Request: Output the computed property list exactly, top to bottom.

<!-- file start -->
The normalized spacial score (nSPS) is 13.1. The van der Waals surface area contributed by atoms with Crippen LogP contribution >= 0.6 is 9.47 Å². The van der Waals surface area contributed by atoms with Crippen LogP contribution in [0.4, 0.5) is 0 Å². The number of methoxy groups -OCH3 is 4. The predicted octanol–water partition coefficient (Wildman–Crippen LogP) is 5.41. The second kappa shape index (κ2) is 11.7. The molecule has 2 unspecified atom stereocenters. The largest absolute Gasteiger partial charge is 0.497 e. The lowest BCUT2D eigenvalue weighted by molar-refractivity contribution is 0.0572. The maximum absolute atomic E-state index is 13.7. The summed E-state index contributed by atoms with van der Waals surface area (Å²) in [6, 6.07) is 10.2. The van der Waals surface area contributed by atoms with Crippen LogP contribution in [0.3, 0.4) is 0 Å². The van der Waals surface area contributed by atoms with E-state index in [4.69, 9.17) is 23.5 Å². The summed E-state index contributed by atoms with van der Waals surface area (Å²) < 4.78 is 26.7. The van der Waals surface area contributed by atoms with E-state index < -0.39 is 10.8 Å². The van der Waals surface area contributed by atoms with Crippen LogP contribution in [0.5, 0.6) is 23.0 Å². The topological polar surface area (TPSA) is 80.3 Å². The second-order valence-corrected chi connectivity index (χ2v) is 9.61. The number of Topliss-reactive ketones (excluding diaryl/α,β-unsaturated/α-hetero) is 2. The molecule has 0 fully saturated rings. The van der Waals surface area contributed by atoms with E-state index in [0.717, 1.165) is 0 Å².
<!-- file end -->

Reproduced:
The normalized spacial score (nSPS) is 13.1. The van der Waals surface area contributed by atoms with Crippen LogP contribution >= 0.6 is 9.47 Å². The van der Waals surface area contributed by atoms with Crippen LogP contribution in [0.4, 0.5) is 0 Å². The number of methoxy groups -OCH3 is 4. The predicted octanol–water partition coefficient (Wildman–Crippen LogP) is 5.41. The second kappa shape index (κ2) is 11.7. The molecule has 2 unspecified atom stereocenters. The largest absolute Gasteiger partial charge is 0.497 e. The lowest BCUT2D eigenvalue weighted by molar-refractivity contribution is 0.0572. The maximum absolute atomic E-state index is 13.7. The summed E-state index contributed by atoms with van der Waals surface area (Å²) in [6, 6.07) is 10.2. The van der Waals surface area contributed by atoms with Crippen LogP contribution in [0.3, 0.4) is 0 Å². The van der Waals surface area contributed by atoms with E-state index in [4.69, 9.17) is 23.5 Å². The summed E-state index contributed by atoms with van der Waals surface area (Å²) < 4.78 is 26.7. The van der Waals surface area contributed by atoms with E-state index < -0.39 is 10.8 Å². The van der Waals surface area contributed by atoms with Crippen LogP contribution in [0.5, 0.6) is 23.0 Å². The topological polar surface area (TPSA) is 80.3 Å². The second-order valence-corrected chi connectivity index (χ2v) is 9.61. The number of Topliss-reactive ketones (excluding diaryl/α,β-unsaturated/α-hetero) is 2. The molecule has 0 fully saturated rings. The van der Waals surface area contributed by atoms with E-state index in [0.717, 1.165) is 0 Å².